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It’s Complicated: Women and Dating Apps in Pakistan

It’s Complicated: Women and Dating Apps in Pakistan

In October 2020, the Pakistan government decided to block TikTok for immoral and indecent content. Just a month prior, it announced it was blocking access to multiple dating apps, including Tinder and Grindr, also in a bid to restrict “immoral and indecent” content. 

These moves faced backlash. Journalist Amber Rahim Shamsi called it “a moral policing spree,” asking if streaming sites were next. Activist and columnist Usama Khilji pointed out to Dawn that the government would be able to use legally imprecise definitions of morality as a tool of censorship. 

Women in Pakistan

Patriarchal and religious customs are embedded in Pakistan society. Arranged marriages are commonplace, and gender-based violence prevalent. This year, in the World Economic Forum’s (WEF) Global Gender Report, Pakistan slipped two spots to rank 153rd out of 156 countries. 

There is also a gross exclusion of women from technology – with the digital divide between rural and urban women being especially profound.  A 2020 GSMA report found Pakistan women are 49 percent less likely to use mobile phones and the internet than men, with only 19 percent having access to mobiles as opposed to 37 percent of men. 

Those who do have access to the internet, however – young, urban, and middle-class women – have been challenging cultural norms. When COVID-19 shocked the world, activity on dating apps surged in Pakistan, with much activity coming from urban areas. Data from the analytics Sensor Tower showed that Tinder has been downloaded more than 440,000 times in Pakistan within the last 12 months. In that same period, Grindr, Tagged, and SayHi had each been downloaded about 300,000 times and Skout 100,000 times.

I spoke to Ayesha Hasnain, a student who is a regular user of Tinder and Bumble. She said that, owing to privacy concerns, she has to use VPN to get access to dating apps.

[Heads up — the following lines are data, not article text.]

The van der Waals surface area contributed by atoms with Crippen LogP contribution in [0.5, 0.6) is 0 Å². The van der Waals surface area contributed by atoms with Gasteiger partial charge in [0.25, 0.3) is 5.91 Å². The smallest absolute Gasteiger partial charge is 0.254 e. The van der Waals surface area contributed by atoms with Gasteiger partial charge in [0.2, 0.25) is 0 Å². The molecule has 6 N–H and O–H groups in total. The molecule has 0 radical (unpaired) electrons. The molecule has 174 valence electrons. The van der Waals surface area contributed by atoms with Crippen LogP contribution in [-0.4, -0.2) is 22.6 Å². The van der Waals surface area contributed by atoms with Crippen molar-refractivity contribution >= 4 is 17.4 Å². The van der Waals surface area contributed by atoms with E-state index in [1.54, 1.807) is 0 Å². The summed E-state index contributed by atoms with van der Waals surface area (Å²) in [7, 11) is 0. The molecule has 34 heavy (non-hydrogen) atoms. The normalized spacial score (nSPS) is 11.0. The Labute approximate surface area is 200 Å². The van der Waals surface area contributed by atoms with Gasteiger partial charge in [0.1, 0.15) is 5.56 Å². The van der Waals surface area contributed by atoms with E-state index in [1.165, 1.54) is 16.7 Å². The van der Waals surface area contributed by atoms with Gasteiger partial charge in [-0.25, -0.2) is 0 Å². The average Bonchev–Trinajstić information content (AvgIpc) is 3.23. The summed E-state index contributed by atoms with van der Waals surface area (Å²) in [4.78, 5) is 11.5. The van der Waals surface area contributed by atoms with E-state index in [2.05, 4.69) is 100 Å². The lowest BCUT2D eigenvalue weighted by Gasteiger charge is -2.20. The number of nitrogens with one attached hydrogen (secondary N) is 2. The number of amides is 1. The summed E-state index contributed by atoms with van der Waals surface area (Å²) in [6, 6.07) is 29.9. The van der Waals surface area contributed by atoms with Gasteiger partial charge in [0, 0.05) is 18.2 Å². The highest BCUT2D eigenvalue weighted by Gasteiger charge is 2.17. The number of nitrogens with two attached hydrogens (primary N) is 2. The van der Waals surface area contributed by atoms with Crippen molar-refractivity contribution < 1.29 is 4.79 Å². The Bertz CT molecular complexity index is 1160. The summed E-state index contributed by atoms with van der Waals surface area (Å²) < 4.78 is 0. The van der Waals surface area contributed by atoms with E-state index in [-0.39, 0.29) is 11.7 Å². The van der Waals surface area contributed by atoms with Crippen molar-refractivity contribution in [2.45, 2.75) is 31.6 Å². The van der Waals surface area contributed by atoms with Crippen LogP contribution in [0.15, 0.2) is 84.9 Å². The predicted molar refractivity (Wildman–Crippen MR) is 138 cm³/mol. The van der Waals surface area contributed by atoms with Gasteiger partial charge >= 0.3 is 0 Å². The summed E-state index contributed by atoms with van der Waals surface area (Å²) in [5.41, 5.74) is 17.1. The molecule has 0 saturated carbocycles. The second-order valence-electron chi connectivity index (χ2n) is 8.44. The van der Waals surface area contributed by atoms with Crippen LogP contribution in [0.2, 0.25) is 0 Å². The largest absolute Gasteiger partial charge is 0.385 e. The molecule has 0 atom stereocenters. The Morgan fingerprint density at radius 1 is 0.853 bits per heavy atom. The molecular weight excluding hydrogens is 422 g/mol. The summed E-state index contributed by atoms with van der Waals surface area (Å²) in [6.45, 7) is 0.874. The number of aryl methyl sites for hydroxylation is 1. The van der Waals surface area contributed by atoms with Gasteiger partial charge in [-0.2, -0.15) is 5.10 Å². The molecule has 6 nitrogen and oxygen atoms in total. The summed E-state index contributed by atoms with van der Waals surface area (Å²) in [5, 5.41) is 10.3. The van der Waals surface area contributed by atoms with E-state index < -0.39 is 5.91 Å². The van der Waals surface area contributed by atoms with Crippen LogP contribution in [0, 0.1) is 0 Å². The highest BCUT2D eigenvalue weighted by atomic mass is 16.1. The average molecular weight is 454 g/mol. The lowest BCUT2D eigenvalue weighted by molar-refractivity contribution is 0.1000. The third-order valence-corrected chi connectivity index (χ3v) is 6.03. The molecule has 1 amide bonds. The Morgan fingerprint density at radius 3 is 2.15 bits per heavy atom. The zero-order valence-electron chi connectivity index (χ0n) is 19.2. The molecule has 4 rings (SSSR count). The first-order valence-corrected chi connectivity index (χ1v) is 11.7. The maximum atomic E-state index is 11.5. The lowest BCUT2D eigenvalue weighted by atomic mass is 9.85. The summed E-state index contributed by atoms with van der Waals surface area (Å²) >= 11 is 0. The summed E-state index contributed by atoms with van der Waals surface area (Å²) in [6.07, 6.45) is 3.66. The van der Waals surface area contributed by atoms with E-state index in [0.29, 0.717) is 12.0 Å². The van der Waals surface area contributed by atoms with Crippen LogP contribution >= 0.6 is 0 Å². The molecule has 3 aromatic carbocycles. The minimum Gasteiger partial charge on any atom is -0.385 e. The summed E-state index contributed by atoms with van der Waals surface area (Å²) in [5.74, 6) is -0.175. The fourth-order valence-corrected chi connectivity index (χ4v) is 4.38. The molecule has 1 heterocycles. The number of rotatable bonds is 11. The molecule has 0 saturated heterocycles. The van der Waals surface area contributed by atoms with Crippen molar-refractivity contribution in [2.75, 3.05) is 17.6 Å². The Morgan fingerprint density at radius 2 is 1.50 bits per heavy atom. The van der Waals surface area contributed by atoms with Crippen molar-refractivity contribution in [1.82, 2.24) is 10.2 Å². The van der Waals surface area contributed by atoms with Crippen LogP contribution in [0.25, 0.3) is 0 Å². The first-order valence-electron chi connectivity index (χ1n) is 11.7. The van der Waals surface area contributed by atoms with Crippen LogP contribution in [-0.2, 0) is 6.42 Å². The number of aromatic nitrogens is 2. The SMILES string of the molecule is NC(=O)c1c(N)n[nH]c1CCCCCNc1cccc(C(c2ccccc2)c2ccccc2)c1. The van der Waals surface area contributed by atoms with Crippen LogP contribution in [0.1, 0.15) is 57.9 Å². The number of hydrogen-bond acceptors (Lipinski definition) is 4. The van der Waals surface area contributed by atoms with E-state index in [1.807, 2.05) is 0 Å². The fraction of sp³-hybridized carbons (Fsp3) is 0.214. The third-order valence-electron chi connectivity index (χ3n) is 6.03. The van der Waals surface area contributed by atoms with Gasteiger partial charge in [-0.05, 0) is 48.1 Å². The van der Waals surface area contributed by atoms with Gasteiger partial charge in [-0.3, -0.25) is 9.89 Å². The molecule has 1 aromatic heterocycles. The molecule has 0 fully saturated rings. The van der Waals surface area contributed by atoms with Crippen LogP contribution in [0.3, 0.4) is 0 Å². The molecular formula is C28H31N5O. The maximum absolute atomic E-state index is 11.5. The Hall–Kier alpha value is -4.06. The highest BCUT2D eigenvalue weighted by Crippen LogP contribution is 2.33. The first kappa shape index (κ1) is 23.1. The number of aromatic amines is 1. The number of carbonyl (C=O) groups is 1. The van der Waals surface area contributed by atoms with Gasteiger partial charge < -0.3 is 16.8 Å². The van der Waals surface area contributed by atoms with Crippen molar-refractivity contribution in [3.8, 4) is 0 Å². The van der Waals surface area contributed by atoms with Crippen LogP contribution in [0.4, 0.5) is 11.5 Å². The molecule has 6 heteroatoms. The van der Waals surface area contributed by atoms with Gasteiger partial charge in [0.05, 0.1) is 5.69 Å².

She spoke about some of her red flags. “It’s easy to find matches but most people are looking for intimacy,” she says, of the no-strings-attached sort. Because rather than suggesting they meet somewhere like a restaurant, “For the date, they would offer their house and car. Being coerced is more common than we think.” 

I also spoke to Hania (not her real name) – a Lahore-based medical student who identifies as a queer woman. Hania has spent hours on Zoe and Spicy, only seeing carefully curated fake profiles, not finding anyone to reciprocate her interest. “It is quite hard to find queer women around you in real life while being a Pakistani person,” she told me.  

 “While scanning through the images and profiles of people, I was surprised to see straight men's presence on the platforms particularly created for queer people. Men in Pakistan feel free to invade queer dating apps too, men with fake profiles, fake names and fake pictures would keep sending me unsolicited messages. Some cis women felt entitled to lecture me on dating apps about how homosexuality is immoral.”

Disappointed, Hania deleted the apps. “Being a queer woman on dating apps exposes you to various targets including abuse, harassment and stalking from cis-men who limit queer people’s access on dating apps.”

Momina Mandeel, a Lahore-based programmer manager, says that women should be wary of digital dating because women looking for partners is not considered a positive sign in Pakistan society. 

Their conception of you completely changes about you because you are on dating apps.